The Bangalore Palace is one of the city’s best-known landmarks and one of the former homes of the royal family of Mysore. Five generations of the Wadiyar family had ruled over a large part of South India for over 500 years during the powerful Mysore kingdom. A visit to the palace offers a glimpse into the private world of one of India’s royal dynasties.
The palace is situated in enormous grounds of over 450 acres and is set in a large landscaped garden. Built in the Tudor style, construction of the palace began in 1862 and was completed in 1944. More recently, the current heir of the Wadiyars started an ambitious renovation project and opened part of the palace to the public in 2005. He still lives in a private wing of the palace.
The interiors of the palace feature different elements of the Gothic, Victorian, and neo-classical styles. There are over 35 rooms, most of them bedrooms, and a grand ballroom on the ground floor.
The Lalbagh Botanical Gardens provide a picturesque and peaceful respite from hectic city life. The 240 acres of green space are a paradise for the morning walkers and shy lovers who come here to stroll along paths lined with majestic trees, past lotus ponds and water fountains, and occupy the benches hidden under flowering creepers.
The many tropical plants and exotic flowers are a delight for nature lovers, and with over 50 species of birds, this is a popular spot for bird watchers. One of the best-known landmarks is the greenhouse, which was modeled after London’s former Crystal Palace. The Lalbagh Rock, a large hillock made of granite, is another popular attraction: visitors like to climb to the small temple at the top.
The Sunday morning heritage walk is popular with nature enthusiasts who would like to learn about the garden’s many exotic species of plants and trees. Join naturalist Vijay Thiruvady at 7am at the base of the Lalbagh Rock.
Cubbon Park is a 300-acre (121-hectare) oasis located in the heart of Bangalore just off the city’s main thoroughfare, MG Road. The park is a hive of activity in the early mornings when people come here for their morning walks and then again in the early evenings when the walkers descend again. With close to a hundred different species of plants and trees, this is also a favorite haunt for nature lovers and birdwatchers.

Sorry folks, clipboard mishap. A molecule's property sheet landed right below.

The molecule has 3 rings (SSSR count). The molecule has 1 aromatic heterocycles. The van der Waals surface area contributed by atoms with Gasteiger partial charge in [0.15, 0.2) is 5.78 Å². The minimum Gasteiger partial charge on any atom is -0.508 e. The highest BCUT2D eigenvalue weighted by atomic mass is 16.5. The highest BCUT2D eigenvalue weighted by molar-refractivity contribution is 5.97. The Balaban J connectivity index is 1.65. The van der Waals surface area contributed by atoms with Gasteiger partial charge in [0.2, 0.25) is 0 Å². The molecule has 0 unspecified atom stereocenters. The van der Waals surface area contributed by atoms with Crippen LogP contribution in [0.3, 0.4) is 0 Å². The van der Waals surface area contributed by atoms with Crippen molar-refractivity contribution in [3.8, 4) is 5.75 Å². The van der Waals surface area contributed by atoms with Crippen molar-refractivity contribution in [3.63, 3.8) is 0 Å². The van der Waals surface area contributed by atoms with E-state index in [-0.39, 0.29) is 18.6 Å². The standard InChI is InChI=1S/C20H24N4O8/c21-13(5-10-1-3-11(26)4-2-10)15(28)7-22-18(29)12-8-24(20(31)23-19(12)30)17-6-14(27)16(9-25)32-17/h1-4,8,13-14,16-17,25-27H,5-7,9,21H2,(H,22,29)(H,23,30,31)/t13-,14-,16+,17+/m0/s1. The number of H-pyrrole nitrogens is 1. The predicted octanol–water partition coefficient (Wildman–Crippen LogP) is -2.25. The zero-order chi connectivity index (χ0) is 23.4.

The park is painted a different color each season as the tall majestic trees flower and drop their petals to the ground, creating a beautiful carpet of flowers. In the spring, the Rain Trees are covered with delicate pink blossoms, while summer is when the Jacarandas release their bright purple blossoms, creating a brilliant tapestry on the ground. At the height of summer, it’s the Gulmohars’ turn as they bloom and turn the park’s avenues a bright red. Twice a year, the eccentric Cannonball tree flowers, releasing the blossoms’ intoxicating perfume.
The ISKCON (International Society for Krishna Consciousness – also known as the “Hare Krishna” movement) temple is a massive complex perched on a hilltop and one of the largest ISKCON temples in the world. Dedicated to the god Krishna and his consort Radha, its official name is Sri Radha Krishnachandra temple, but it’s more popularly known as the ISKCON temple and is one of the city’s best-known places of worship.
The temple opened its doors in 1997, becoming not only the center of the ISKCON movement’s spiritual, educational and cultural activities in Bangalore, but also an important place of worship. The temple’s architecture and interiors contrast sharply with the other older temples of the city. The building is modern and spacious, with the four towers of the main temple building connected with glass. The temple spire and flag post are gold-plated.
Bannerghatta National Park is one of the largest and most well-conserved wildlife areas in India, home to both a zoo and a biological reserve spanning more than 25,000 acres.
Visitors can interact with native wildlife through a number of facilities or on a guided safari through the area. Surrounded by the Talli Reserve Forest to the east and the Bilikal Forest to the south, the hilly terrain of the park is lush with forests, valleys and scrubland. Elephants often pass between the two forests, making for more frequent sightings.
There are also several rural villages, ancient temples and paths that are great for trekking. Resident animals include elephants, bears, deer, wild boar, leopards, jackals and various reptiles and birds. The park includes an animal rescue center, an aquarium and a butterfly enclosure, India's first. With 27.5 inches of annual rain, there is also unique plant life to see, including sandalwood, tamarind, bamboo and eucalyptus plants.